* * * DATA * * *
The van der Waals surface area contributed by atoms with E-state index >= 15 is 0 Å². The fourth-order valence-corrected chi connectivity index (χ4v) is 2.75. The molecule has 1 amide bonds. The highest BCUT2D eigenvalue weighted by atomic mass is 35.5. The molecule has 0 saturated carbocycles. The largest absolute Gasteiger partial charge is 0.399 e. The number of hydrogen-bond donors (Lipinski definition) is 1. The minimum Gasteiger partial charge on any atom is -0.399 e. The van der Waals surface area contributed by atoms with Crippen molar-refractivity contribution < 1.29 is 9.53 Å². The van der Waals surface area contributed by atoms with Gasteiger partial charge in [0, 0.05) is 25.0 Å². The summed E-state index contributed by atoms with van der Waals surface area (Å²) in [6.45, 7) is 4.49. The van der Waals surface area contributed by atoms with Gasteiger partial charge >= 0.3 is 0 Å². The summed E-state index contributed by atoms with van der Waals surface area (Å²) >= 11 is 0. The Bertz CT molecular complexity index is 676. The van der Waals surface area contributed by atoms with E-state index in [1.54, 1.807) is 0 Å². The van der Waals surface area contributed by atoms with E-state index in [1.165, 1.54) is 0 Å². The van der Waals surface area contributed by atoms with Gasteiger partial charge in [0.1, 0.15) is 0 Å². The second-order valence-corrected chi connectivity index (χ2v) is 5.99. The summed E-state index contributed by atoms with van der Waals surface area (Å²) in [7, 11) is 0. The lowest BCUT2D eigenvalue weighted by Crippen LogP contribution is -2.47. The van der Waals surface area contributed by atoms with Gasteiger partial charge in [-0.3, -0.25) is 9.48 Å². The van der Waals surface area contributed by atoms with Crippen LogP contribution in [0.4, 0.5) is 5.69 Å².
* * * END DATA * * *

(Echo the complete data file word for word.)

The van der Waals surface area contributed by atoms with E-state index >= 15 is 0 Å². The fourth-order valence-corrected chi connectivity index (χ4v) is 2.75. The molecule has 1 amide bonds. The highest BCUT2D eigenvalue weighted by atomic mass is 35.5. The molecule has 0 saturated carbocycles. The largest absolute Gasteiger partial charge is 0.399 e. The number of hydrogen-bond donors (Lipinski definition) is 1. The minimum Gasteiger partial charge on any atom is -0.399 e. The van der Waals surface area contributed by atoms with Crippen molar-refractivity contribution < 1.29 is 9.53 Å². The van der Waals surface area contributed by atoms with Gasteiger partial charge in [0, 0.05) is 25.0 Å². The summed E-state index contributed by atoms with van der Waals surface area (Å²) in [6.45, 7) is 4.49. The van der Waals surface area contributed by atoms with Gasteiger partial charge >= 0.3 is 0 Å². The summed E-state index contributed by atoms with van der Waals surface area (Å²) >= 11 is 0. The Bertz CT molecular complexity index is 676. The van der Waals surface area contributed by atoms with E-state index in [1.54, 1.807) is 0 Å². The van der Waals surface area contributed by atoms with E-state index in [1.165, 1.54) is 0 Å². The van der Waals surface area contributed by atoms with Gasteiger partial charge in [0.1, 0.15) is 0 Å². The second-order valence-corrected chi connectivity index (χ2v) is 5.99. The summed E-state index contributed by atoms with van der Waals surface area (Å²) in [7, 11) is 0. The lowest BCUT2D eigenvalue weighted by Crippen LogP contribution is -2.47. The van der Waals surface area contributed by atoms with Gasteiger partial charge in [-0.3, -0.25) is 9.48 Å². The van der Waals surface area contributed by atoms with Crippen LogP contribution in [0.4, 0.5) is 5.69 Å².